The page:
These criticisms worry me, not because I think they’ll damage Noble – who doesn’t seem to let them bother him – but because of the mindset that might lie behind them. That mindset puts the adherence to a theological purity and doctrinal correctness defined by a particular sub-tribe of evangelical Protestants before anything else.

It isn’t a sub-tribe, it’s all of Christianity, and the perpetual force of the Ten Commandments unites all three major tribes (Protestant, Catholic and Orthodox). Noble would have us believe that this is a complicated debate, but it has never been. See this post for an example of how uniform Christian teaching has been on the Commandments.

But here’s the thing: that’s not what I want from a sermon. I want someone with flair and imagination, someone who’ll take risks and go off-piste.

Off-piste means to ski off the marked ski trails. A pathway to quick disaster, in other words.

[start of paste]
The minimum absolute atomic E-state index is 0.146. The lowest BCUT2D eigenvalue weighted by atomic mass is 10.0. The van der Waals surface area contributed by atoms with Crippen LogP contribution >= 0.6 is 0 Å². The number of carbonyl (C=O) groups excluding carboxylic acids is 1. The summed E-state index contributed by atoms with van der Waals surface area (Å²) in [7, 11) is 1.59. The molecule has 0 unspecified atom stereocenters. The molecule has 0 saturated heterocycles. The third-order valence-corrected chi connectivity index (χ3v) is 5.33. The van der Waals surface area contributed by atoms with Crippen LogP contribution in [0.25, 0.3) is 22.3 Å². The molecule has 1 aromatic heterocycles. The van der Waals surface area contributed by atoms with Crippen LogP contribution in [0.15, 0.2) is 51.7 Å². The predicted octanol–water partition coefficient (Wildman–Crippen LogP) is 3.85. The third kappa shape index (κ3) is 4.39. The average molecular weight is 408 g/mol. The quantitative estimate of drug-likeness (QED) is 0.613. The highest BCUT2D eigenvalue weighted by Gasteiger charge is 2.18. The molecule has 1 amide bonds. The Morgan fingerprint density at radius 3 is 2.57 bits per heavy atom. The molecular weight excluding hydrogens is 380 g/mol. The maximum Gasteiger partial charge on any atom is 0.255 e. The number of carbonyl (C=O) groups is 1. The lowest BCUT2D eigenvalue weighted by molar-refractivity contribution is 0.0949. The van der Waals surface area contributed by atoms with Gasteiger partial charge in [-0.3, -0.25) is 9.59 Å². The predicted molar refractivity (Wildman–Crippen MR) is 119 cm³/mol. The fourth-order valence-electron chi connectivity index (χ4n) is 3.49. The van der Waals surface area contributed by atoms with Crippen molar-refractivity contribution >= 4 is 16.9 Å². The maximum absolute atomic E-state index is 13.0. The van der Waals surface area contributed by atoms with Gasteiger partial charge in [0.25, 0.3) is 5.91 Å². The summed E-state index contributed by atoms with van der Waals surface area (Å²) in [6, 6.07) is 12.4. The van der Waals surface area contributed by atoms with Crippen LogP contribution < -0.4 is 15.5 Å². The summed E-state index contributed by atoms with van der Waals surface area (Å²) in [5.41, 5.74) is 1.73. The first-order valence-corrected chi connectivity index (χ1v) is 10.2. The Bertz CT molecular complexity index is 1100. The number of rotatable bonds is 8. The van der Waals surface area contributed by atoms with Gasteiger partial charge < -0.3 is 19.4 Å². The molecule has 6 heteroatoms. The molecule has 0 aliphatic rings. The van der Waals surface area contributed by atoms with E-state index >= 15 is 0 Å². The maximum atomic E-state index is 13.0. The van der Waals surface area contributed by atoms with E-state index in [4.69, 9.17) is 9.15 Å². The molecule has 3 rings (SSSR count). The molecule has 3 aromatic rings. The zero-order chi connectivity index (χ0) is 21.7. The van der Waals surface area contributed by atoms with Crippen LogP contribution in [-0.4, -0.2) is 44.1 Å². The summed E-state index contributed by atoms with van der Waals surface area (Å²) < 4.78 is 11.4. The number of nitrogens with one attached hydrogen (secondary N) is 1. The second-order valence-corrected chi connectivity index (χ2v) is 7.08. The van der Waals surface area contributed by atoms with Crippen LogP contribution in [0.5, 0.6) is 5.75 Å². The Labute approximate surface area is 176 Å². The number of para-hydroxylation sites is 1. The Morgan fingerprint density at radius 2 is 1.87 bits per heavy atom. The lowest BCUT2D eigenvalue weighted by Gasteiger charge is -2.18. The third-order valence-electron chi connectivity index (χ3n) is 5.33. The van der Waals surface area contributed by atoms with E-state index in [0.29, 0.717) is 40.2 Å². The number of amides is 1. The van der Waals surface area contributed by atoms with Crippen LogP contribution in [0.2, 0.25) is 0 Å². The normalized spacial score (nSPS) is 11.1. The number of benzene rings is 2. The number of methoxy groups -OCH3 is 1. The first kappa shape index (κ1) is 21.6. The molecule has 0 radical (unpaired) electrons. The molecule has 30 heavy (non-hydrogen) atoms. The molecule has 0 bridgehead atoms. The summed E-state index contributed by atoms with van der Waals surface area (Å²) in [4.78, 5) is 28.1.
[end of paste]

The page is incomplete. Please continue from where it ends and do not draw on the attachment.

I want someone who’ll speak without notes and enter into an emotional and dramatic relationship with the congregation. I don’t mind if they aren’t “right” about something.

Fortunately, Woods isn’t the standard. The Bible is the standard, and, as the Bereans demonstrated, right preaching can be carefully evaluated and proved to be right or wrong. Those of us in these parts of the interweb call it discernment.

I have a Bible, I can read it myself.

Prove it.

Did he read Paul’s admonitions to Timothy about being a careful and disciplined preacher? Did he read the warnings about preachers who would twist Scripture to create emotional dramatic relationships with listeners with itching ears?